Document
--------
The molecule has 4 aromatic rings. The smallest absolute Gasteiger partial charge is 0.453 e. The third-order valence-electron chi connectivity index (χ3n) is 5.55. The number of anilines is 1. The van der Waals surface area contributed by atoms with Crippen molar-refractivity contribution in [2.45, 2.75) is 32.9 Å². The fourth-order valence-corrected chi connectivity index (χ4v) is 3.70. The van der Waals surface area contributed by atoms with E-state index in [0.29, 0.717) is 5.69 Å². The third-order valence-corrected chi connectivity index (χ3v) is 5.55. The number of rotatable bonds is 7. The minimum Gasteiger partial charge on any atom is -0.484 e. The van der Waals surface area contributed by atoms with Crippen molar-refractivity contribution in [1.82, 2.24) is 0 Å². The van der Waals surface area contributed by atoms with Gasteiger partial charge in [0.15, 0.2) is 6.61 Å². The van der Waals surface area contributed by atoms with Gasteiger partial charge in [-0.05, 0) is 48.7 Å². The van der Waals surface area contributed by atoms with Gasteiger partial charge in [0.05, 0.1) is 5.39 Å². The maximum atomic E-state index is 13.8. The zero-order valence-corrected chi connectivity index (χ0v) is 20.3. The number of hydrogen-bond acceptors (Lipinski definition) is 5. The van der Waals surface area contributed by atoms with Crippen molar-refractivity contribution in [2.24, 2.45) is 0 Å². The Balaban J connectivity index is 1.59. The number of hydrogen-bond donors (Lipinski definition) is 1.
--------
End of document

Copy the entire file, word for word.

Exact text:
The molecule has 4 aromatic rings. The smallest absolute Gasteiger partial charge is 0.453 e. The third-order valence-electron chi connectivity index (χ3n) is 5.55. The number of anilines is 1. The van der Waals surface area contributed by atoms with Crippen molar-refractivity contribution in [2.45, 2.75) is 32.9 Å². The fourth-order valence-corrected chi connectivity index (χ4v) is 3.70. The van der Waals surface area contributed by atoms with E-state index in [0.29, 0.717) is 5.69 Å². The third-order valence-corrected chi connectivity index (χ3v) is 5.55. The number of rotatable bonds is 7. The minimum Gasteiger partial charge on any atom is -0.484 e. The van der Waals surface area contributed by atoms with Crippen molar-refractivity contribution in [1.82, 2.24) is 0 Å². The van der Waals surface area contributed by atoms with Gasteiger partial charge in [0.15, 0.2) is 6.61 Å². The van der Waals surface area contributed by atoms with Gasteiger partial charge in [-0.05, 0) is 48.7 Å². The van der Waals surface area contributed by atoms with Gasteiger partial charge in [0.05, 0.1) is 5.39 Å². The maximum atomic E-state index is 13.8. The zero-order valence-corrected chi connectivity index (χ0v) is 20.3. The number of hydrogen-bond acceptors (Lipinski definition) is 5. The van der Waals surface area contributed by atoms with Crippen molar-refractivity contribution in [2.24, 2.45) is 0 Å². The Balaban J connectivity index is 1.59. The number of hydrogen-bond donors (Lipinski definition) is 1.